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Living with Art in a Tropical Environment

Published Aug 2, 2007 - (Updated Dec 11, 2012)

Featured in Vallarta Lifestyles Magazine, Summer/Fall 2007 issue.

The paper and chemicals traditionally used in photography make it especially vulnerable to damage, such as fading, mold and disintegration, from exposure to light, humidity and heat. Special technology and products used in the printing and mounting processes, along with temperature and humidity-control of the space where photos are displayed or stored, can circumvent the risk. Today’s digital photography processes also help minimize susceptibility to deterioration from the elements. If you own photographic art here in Vallarta and leave for extended periods, unless the piece is displayed in a climate- and humidity-controlled space, it is best removed from the wall, wrapped in foam or acid-free paper, and stored in a room protected from the elements.

Salt air can wreak havoc on some art made of metal. Iron, for example, rusts almost immediately unless sealed or varnished. The patina of a cast bronze sculpture, on the other hand, is naturally enhanced by the reaction salt air precipitates. Twice a year, a light polishing (using neutral Kiwi shoe wax) of bronze sculptures is recommended to protect the finish and retain the original patina. Sculptures made of clay (baked at a high temperature to prevent deterioration) also weather well in Vallarta.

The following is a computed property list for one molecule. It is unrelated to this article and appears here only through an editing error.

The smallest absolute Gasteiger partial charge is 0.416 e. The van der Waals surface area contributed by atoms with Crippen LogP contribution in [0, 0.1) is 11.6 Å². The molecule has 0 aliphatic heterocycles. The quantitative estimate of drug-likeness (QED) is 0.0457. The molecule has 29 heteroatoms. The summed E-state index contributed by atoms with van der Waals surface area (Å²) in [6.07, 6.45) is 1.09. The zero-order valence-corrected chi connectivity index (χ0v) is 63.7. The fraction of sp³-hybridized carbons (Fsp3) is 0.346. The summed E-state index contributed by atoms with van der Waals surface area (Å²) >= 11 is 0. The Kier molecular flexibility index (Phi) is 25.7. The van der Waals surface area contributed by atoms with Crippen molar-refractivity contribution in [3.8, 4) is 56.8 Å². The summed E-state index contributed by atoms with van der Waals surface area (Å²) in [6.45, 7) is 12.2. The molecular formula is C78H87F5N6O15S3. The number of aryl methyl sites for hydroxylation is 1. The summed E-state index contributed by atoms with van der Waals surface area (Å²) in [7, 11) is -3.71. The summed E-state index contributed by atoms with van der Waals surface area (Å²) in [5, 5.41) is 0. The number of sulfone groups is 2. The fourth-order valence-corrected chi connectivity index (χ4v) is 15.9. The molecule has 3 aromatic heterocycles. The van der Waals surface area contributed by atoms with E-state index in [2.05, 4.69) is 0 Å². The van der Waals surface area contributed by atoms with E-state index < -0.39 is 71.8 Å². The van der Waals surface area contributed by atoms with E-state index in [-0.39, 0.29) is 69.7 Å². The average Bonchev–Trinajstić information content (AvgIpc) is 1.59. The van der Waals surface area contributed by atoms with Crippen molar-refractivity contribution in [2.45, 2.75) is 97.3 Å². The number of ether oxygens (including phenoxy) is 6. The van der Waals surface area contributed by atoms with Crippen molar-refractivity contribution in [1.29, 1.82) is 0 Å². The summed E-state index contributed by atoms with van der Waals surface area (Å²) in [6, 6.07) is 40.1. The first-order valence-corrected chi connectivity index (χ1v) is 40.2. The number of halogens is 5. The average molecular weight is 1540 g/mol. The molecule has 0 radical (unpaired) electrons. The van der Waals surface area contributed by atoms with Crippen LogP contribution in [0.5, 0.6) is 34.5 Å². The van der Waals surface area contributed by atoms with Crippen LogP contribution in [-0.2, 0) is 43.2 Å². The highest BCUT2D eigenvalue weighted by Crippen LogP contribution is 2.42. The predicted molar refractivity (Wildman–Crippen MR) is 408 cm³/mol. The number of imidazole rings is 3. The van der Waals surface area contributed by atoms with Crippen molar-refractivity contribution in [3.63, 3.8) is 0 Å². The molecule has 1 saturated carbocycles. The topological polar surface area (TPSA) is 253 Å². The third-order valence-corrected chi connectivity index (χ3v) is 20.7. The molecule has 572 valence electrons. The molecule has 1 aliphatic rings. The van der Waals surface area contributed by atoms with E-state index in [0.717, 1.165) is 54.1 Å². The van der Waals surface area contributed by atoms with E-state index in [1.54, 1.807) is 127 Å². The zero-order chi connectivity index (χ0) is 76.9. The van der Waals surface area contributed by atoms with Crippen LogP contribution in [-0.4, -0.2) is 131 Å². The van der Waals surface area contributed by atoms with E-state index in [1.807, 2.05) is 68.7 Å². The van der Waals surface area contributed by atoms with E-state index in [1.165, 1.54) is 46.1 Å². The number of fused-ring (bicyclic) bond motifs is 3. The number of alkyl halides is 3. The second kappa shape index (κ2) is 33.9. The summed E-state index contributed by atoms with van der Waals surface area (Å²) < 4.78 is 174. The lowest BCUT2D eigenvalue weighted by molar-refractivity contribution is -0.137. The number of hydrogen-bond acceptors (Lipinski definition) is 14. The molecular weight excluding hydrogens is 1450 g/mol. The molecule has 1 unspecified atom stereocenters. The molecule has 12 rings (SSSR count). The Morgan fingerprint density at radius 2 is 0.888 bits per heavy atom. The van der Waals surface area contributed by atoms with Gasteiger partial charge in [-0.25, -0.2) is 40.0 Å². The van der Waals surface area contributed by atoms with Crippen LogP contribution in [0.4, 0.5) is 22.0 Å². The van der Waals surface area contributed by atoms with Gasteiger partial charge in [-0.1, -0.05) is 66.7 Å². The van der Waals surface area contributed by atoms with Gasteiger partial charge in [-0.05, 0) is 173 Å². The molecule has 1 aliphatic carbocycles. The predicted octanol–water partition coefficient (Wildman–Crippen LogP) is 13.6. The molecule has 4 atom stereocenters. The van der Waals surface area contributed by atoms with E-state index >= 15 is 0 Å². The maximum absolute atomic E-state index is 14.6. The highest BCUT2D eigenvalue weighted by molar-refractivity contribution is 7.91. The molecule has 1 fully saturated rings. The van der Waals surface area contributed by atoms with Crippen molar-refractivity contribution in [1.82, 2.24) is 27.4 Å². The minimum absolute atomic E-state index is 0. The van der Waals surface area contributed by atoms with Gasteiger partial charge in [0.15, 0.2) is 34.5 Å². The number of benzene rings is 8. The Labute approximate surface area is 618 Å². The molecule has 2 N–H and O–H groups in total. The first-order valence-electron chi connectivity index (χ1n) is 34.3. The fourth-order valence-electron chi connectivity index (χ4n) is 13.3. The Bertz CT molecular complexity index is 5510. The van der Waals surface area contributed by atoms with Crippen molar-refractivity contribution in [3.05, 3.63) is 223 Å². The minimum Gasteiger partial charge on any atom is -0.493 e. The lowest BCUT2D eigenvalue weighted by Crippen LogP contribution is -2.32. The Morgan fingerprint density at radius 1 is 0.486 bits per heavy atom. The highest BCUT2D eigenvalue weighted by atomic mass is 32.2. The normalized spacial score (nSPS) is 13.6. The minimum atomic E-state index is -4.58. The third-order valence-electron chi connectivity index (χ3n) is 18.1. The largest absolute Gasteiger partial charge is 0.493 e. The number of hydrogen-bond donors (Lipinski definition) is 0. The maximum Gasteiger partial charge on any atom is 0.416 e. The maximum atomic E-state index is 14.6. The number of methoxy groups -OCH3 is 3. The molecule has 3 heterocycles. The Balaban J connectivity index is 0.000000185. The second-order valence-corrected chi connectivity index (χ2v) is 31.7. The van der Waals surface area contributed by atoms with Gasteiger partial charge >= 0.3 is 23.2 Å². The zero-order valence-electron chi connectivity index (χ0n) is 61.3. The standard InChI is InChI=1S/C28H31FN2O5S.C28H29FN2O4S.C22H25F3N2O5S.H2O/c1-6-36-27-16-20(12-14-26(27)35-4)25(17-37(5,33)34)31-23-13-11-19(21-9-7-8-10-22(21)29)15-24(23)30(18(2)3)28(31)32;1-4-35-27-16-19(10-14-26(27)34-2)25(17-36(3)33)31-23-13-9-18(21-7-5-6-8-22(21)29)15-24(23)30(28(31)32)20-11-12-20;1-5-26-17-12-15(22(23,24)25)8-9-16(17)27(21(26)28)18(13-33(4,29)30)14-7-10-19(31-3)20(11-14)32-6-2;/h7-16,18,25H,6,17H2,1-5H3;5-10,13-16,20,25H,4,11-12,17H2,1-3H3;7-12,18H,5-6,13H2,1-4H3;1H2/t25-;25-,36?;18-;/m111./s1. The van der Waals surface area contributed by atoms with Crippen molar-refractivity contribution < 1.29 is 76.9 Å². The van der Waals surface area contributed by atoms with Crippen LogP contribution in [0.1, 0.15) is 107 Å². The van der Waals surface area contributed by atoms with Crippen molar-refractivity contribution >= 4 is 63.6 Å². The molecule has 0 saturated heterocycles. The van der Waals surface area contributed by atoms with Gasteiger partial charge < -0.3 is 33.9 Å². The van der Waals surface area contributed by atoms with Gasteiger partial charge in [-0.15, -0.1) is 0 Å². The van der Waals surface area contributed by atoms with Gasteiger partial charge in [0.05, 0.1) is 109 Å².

Paintings made with oils are less apt to sustain damage from a tropical climate, but it is a good idea to seal the back of the canvas with a piece of plastic affixed to the edge of the frame with acid-free tape to help minimize exposure to humidity accumulated in walls. To remove dust, give canvases a twice-yearly cleaning using a dry, longhaired soft brush in a zigzag or circular motion.

Watercolors can also be altered by sunlight and humidity. Matting may have to be replaced from time to time. Preventative measures include hanging watercolors on inside walls, where water absorption is less, and positioning them away from direct sunlight to avoid fading and color changes.

Special care must be taken if art is in a frame with glass, which could precipitate a terrarium response — moisture dripping down and potentially ruining the piece — if temperature and humidity are not controlled. With some works on paper, it is best to have a stiff backing like fiberboard or plywood versus mat or cardboard to avoid rippling. Termites are another risk factor. Avoid frames and stretcher bars made of pine and other soft wood, unless they have been and will continue to be treated.


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